Note. As you see, C26 is somewhat lengthy when compared to other single Zermelo axioms (not axiom schemas, of course!). Perhaps, for this reason, Zermelo and his followers use shorter forms of the axiom of infinity, for example:

Ex(o in x & Ay(y in x -> yU{y} in x)),

or even shorter:

Ex( Ey(y in x) & Ay(y in x -> Ez(z in x & ~(z=y) & y<=z))).

Of course, C26 implies these formulas (simply take w for x). If you wish, prove that the converse also is true.

As a single axiom, C26 allows to prove the existence only of countable sets. To prove the existence of uncountable sets, the power-set axiom C24 must be applied additionally: the set of all sets of natural numbers, i.e. P(w) is uncountable.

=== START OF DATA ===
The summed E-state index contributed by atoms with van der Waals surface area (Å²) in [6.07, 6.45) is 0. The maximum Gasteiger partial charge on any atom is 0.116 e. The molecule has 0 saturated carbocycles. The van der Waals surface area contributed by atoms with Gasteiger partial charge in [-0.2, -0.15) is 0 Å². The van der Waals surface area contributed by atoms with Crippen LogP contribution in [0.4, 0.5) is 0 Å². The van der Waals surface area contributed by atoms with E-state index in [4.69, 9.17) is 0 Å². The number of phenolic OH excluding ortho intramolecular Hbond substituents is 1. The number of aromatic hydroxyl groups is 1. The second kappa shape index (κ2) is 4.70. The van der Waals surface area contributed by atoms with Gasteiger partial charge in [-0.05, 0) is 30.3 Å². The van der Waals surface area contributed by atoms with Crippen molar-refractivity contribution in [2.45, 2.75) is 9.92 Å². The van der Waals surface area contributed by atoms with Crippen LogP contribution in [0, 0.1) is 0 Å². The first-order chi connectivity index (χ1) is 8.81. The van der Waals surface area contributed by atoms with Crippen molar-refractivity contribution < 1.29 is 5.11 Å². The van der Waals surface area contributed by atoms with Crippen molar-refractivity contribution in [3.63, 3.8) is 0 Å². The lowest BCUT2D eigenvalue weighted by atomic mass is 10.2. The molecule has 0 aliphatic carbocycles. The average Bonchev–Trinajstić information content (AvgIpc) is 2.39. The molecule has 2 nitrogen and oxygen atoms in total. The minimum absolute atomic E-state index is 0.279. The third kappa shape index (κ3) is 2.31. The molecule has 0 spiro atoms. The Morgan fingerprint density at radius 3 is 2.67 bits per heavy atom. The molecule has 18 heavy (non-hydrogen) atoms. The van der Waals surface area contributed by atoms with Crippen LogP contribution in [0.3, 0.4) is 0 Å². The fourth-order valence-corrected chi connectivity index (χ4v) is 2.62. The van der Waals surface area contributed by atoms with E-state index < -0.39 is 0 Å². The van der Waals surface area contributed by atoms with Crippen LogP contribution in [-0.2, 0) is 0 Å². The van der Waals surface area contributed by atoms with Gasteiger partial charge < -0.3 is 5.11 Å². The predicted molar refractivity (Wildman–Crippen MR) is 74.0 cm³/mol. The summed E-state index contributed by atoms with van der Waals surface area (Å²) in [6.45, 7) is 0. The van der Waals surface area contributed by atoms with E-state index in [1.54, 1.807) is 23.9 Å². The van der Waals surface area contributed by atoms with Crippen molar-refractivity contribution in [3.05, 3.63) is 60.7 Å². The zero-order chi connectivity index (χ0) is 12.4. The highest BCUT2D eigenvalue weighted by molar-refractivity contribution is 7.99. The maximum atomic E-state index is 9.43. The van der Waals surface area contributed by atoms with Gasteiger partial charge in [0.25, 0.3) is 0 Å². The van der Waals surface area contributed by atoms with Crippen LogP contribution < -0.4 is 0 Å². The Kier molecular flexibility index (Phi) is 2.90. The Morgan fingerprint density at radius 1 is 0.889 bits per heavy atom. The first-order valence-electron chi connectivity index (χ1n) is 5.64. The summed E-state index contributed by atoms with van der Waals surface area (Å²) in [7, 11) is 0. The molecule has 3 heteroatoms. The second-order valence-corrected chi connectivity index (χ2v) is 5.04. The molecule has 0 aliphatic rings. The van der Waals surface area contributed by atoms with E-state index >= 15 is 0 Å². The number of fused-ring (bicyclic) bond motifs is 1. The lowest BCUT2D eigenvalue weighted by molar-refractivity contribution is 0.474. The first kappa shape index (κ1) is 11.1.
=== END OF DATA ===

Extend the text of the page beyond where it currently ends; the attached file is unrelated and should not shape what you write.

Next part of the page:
Exercise 2.15. Prove that in the set w the semiformal ("second order") Peano axioms hold (see Section 3.1).

The axiom of infinity completes the list of comprehension axioms, which are necessary for reconstruction of common mathematics, i.e. for building of "useful" sets. Is our list (the axioms from C21 to C26) "complete" in the sense that no "acceptable" comprehension axioms will be discovered in the future? The answer is "yes" (Church's thesis for set theory?). We will discuss this problem in Section 2.4.

So, it would be nice to stop at this point and finish our list of axioms by adopting an axiom asserting that no other sets exist - except those, which can be built by using the comprehension axioms? I.e. the axiom: "All sets can be built by using the comprehension axioms". Still, how to put this restriction into one (finite!) formula of set theory?

Open problem. How to put the statement "All sets can be built by using the comprehension axioms" into one formula of set theory? Is this possible at all?